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Photo Credit: Jeff Kantor

Under current statute, county water plans and soil and water conservation district (SWCD) comprehensive plans are voluntary (Minnesota Statutes §103C.331, Subd. 11. “A district may develop and revise a comprehensive plan…”, and M.S. §103B.331, Subd. 1 “Each county is encouraged to develop and implement a local water management plan…”). In contrast, watershed districts statewide and watershed management organization plans in the metropolitan area are mandatory (M.S. §103D.401, Subd. 1 “The managers must adopt a watershed management plan…” and M.S. §103B.231, Subd. 1 “A watershed management plan is required for watersheds … wholly or partly within the metropolitan area…”). One Watershed, One Plan is also voluntary. However, all counties, SWCDs, and watershed districts are required to have a current plan to be eligible for state funding. BWSR’s vision for One Watershed, One Plan, developed with the Roundtable recommendation as a foundation, is to align local water planning on major watershed boundaries with state strategies towards prioritized, targeted, and measurable implementation plans – the next logical step in the evolution of water planning in Minnesota. Additional legislation passed in 2015 provides purposes and plan content requirements for comprehensive watershed management plans, clarifies that local government water plan authorities are retained when plans are substituted or replaced by a comprehensive watershed management plan, and requires BWSR to develop and adopt a transition plan with a goal for statewide transition by 2025.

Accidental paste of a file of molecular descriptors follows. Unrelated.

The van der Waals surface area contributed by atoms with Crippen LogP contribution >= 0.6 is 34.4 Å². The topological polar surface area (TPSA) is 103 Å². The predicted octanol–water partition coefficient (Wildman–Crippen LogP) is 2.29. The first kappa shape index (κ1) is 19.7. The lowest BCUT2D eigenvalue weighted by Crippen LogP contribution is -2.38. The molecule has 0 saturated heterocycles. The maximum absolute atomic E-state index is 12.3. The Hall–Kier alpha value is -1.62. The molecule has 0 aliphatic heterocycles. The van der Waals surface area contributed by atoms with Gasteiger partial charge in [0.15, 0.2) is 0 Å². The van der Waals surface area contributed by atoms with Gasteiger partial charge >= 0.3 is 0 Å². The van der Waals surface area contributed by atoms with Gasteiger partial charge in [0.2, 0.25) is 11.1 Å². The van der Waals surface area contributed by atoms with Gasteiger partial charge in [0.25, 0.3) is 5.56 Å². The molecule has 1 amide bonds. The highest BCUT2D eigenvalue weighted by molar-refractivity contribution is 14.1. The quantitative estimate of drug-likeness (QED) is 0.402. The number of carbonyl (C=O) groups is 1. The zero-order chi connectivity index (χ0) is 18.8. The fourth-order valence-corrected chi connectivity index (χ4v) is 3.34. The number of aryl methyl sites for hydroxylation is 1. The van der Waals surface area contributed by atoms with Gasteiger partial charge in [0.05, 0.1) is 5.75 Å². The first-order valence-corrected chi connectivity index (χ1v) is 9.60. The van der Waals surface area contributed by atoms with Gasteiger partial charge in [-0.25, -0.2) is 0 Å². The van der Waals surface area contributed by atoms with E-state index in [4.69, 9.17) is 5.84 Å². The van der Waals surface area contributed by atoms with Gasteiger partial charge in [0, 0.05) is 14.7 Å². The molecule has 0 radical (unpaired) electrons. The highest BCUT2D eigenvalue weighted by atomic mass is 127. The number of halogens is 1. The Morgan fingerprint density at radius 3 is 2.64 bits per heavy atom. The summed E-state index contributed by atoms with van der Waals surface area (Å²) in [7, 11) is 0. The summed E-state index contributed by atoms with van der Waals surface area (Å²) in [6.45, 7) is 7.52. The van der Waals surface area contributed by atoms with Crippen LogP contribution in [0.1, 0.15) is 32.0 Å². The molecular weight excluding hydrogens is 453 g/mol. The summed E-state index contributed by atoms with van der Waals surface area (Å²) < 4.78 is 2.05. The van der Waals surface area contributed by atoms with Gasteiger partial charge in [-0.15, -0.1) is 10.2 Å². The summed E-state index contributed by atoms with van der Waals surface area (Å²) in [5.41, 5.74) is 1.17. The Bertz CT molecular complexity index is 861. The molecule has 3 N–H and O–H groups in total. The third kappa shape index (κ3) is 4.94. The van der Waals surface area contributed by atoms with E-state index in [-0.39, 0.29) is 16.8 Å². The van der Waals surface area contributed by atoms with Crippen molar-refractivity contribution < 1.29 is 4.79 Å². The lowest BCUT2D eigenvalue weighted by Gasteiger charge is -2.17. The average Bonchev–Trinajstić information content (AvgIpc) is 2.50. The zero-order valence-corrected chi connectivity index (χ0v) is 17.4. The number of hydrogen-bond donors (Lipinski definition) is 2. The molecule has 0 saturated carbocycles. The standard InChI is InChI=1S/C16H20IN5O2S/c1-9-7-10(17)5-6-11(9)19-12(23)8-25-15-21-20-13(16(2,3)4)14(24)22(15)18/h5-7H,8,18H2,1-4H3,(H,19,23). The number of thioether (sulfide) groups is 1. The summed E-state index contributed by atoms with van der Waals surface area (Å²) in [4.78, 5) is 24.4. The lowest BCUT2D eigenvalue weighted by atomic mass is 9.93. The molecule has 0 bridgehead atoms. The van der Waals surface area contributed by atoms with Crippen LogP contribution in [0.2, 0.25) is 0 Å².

Koochiching County Local Water Management Plan​

In January 2017, Koochiching County Environmental Services and Koochiching Soil & Water Conservation District began updating the Koochiching County Comprehensive Local Water Management Plan (KCCLWMP) which expired on 12/31/2017. State agency review of the DRAFT 2018-2028 updated plan was recently completed and, pending review and comment by the Board of Water and Soil Resources, is expected to be approved by the end of April 2018.

Rainy River-Rainy Lake One Watershed One Plan






Local governments have worked hard over the years to protect and restore our water resources through planning efforts within each county. In recent years, the Minnesota Board of Soil and Water Resources encouraged local governments to partner with neighboring counties to work across jurisdictional boundaries and plan resources on a watershed wide scale. This process is called One Watershed One Plan (1W1P).